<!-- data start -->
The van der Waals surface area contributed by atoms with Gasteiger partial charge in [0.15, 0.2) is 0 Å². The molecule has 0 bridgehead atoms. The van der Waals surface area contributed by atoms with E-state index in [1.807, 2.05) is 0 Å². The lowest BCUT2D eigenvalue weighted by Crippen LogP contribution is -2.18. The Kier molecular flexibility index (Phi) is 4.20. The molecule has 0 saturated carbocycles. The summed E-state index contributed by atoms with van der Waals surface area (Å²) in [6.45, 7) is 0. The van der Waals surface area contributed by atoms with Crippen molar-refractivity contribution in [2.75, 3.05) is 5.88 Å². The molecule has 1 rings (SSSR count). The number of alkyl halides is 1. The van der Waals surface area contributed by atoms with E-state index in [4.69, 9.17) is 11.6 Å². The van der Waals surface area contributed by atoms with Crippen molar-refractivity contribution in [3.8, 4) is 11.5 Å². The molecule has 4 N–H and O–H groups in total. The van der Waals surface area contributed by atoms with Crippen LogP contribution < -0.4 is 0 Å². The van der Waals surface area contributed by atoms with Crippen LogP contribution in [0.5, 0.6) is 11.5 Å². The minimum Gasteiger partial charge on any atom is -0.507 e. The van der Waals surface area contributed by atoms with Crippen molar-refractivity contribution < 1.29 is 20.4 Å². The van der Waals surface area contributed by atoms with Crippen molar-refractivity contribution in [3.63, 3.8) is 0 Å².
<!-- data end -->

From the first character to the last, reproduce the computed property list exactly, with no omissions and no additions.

The van der Waals surface area contributed by atoms with Gasteiger partial charge in [0.15, 0.2) is 0 Å². The molecule has 0 bridgehead atoms. The van der Waals surface area contributed by atoms with E-state index in [1.807, 2.05) is 0 Å². The lowest BCUT2D eigenvalue weighted by Crippen LogP contribution is -2.18. The Kier molecular flexibility index (Phi) is 4.20. The molecule has 0 saturated carbocycles. The summed E-state index contributed by atoms with van der Waals surface area (Å²) in [6.45, 7) is 0. The van der Waals surface area contributed by atoms with Crippen molar-refractivity contribution in [2.75, 3.05) is 5.88 Å². The molecule has 1 rings (SSSR count). The number of alkyl halides is 1. The van der Waals surface area contributed by atoms with E-state index in [4.69, 9.17) is 11.6 Å². The van der Waals surface area contributed by atoms with Crippen molar-refractivity contribution in [3.8, 4) is 11.5 Å². The molecule has 4 N–H and O–H groups in total. The van der Waals surface area contributed by atoms with Crippen LogP contribution < -0.4 is 0 Å². The van der Waals surface area contributed by atoms with Crippen LogP contribution in [0.5, 0.6) is 11.5 Å². The minimum Gasteiger partial charge on any atom is -0.507 e. The van der Waals surface area contributed by atoms with Crippen molar-refractivity contribution < 1.29 is 20.4 Å². The van der Waals surface area contributed by atoms with Crippen molar-refractivity contribution in [3.63, 3.8) is 0 Å².